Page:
- Skidmore Saratoga Memory Project
- Oral Histories
- Browse Collections
- Contact Us
Looking To The Future
In 1949 Saratoga Springs looked to the future and its city planners wondered, what do we want our city to look like? Although the cover to the report showed the whole area, putting text within the corporation line, the report's content focused on reviving the city center.
Saratoga Springs leaders wondered if the city lived too much in the past. But the evidence suggested a city already moving forward, with population growth, increased property values, and growing family income . Skidmore College and the new State Spa provided income and activities for the city.
In the mid-1930s, Saratoga Springs had begun to readjust to the automobile culture that changed the tradition of longer summer stays to one-day trips. The automobile facilitated movement across the region, which then spurred competition with neighboring resorts and racetrack centers. Despite losses in summer cottage sales and big hotels, the population grew after the war and the city saw itself more involved with the capital region.
By the late 1940s, Saratoga Springs experienced “a new cycle of community growth.”.[4 In response, the planning board, led by Skidmore College sociologist Everett Stonequist, devised a questionnaire and sent 200 Skidmore students to interview the 4500 families living in the community to ask what they wanted their community to look like. The result was this report and its maps that envisioned Saratoga Springs in the future
The planning map that appeared at the end of the report was commissioned by the city planning boards. It updates a map created by the Lester Brothers real estate company in 1937. The Lesters' looking to the future included projects, such as converting the trolley station into the Drink Hall (1941, now Visitors' Center), Washington Baths, Lincoln Baths, Geyser Park and New Development. A primary emphasis was tourism-led development.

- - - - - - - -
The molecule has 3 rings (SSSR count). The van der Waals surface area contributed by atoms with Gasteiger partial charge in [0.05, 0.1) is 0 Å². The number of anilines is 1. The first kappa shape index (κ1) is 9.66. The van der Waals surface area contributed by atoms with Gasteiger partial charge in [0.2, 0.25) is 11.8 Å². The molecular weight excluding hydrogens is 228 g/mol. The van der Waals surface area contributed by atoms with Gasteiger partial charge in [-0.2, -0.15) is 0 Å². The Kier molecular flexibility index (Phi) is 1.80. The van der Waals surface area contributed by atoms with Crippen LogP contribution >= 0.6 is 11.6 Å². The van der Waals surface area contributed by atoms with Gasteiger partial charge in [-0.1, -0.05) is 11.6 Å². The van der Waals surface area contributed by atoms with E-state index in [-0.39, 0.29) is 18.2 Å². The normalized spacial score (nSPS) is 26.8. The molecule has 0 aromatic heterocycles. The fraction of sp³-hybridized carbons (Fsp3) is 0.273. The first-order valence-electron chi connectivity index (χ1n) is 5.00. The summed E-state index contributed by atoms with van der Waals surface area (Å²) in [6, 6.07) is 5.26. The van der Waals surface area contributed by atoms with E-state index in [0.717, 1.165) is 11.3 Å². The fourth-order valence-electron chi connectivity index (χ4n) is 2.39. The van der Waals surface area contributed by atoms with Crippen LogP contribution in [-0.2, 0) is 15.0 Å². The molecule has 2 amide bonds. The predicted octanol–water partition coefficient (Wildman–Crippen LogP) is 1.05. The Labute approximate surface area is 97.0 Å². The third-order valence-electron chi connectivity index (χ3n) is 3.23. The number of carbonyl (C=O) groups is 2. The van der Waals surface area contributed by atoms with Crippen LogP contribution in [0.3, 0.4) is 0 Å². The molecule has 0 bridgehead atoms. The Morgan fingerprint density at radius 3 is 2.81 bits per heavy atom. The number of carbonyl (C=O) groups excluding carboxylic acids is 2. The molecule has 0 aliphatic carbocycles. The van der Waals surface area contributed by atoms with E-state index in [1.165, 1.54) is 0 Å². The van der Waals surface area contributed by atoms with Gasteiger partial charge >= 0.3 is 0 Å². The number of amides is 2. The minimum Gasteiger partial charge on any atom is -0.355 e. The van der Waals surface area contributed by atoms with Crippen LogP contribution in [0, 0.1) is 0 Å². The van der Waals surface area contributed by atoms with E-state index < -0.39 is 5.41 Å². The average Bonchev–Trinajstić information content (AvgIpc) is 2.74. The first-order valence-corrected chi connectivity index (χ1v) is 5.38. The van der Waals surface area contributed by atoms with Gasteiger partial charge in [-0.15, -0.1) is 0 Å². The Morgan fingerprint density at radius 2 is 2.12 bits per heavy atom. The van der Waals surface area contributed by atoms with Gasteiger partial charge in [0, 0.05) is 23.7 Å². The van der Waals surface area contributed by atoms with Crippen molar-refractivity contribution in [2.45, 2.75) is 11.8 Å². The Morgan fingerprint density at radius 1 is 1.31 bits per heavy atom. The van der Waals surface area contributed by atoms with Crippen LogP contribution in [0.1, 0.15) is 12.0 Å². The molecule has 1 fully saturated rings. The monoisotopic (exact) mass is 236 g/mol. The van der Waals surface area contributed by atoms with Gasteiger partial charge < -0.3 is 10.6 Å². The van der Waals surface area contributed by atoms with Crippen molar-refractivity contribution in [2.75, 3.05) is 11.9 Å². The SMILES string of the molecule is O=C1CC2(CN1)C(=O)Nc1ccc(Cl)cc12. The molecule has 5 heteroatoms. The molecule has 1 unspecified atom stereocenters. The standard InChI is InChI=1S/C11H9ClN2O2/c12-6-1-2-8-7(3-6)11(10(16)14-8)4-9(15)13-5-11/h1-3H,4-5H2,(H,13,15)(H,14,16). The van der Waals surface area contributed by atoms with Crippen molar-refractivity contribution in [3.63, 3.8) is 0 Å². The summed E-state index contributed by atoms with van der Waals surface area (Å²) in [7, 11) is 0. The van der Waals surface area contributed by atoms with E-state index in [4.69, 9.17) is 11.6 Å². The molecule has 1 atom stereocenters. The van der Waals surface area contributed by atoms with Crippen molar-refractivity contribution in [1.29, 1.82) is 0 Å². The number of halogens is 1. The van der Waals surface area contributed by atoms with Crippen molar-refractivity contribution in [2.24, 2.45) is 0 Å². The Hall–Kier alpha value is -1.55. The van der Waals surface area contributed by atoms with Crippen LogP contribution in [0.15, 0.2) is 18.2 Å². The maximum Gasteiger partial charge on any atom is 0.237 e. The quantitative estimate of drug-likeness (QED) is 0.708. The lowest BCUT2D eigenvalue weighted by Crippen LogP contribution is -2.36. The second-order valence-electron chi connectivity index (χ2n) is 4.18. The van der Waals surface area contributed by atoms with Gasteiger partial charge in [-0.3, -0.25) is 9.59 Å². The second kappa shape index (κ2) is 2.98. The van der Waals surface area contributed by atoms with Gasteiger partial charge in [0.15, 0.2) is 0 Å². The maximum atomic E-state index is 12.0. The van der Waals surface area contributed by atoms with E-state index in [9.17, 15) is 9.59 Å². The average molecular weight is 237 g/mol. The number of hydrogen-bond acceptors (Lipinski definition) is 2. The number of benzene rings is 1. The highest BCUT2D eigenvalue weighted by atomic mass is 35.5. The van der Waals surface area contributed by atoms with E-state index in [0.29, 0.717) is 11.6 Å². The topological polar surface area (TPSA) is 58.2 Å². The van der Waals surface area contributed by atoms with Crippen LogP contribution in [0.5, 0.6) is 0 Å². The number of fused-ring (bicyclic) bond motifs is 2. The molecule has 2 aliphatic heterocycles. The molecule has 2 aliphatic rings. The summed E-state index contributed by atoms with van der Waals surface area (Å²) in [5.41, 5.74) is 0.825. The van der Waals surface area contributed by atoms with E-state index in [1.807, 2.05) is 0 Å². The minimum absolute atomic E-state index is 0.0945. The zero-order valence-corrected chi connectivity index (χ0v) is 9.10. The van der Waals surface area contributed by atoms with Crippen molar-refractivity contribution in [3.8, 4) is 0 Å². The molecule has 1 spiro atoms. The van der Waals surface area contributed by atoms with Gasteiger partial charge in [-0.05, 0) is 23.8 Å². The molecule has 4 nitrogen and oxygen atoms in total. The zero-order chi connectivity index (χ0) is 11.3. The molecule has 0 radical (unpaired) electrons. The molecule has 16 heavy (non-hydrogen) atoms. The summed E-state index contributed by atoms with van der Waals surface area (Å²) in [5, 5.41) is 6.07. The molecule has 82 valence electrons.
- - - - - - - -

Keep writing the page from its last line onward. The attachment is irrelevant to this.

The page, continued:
Mott’s 1949 version, which updates his own 1939 city map, includes a longer list of projects such as: the new library, casino community center, junior high addition, new playground, possible playfield, another possible playfield, new housing, new street, possible highway, possible paring area, parking area, improved sewage pump station, and a village brook drain. The 1949 map shows projects that are for residents of all ages.
Themes focused on building a stronger community and accommodating new families are apparent this map. In addition, the planning board valued infrastructure and communication; transportation; and property and development.
The report included many thematic maps and plans to highlight existing activity--from land use, to population density to the city water system. Additional plans suggested how to move the railroad tracks from downtown to the west side to make way for automobile traffic and parking.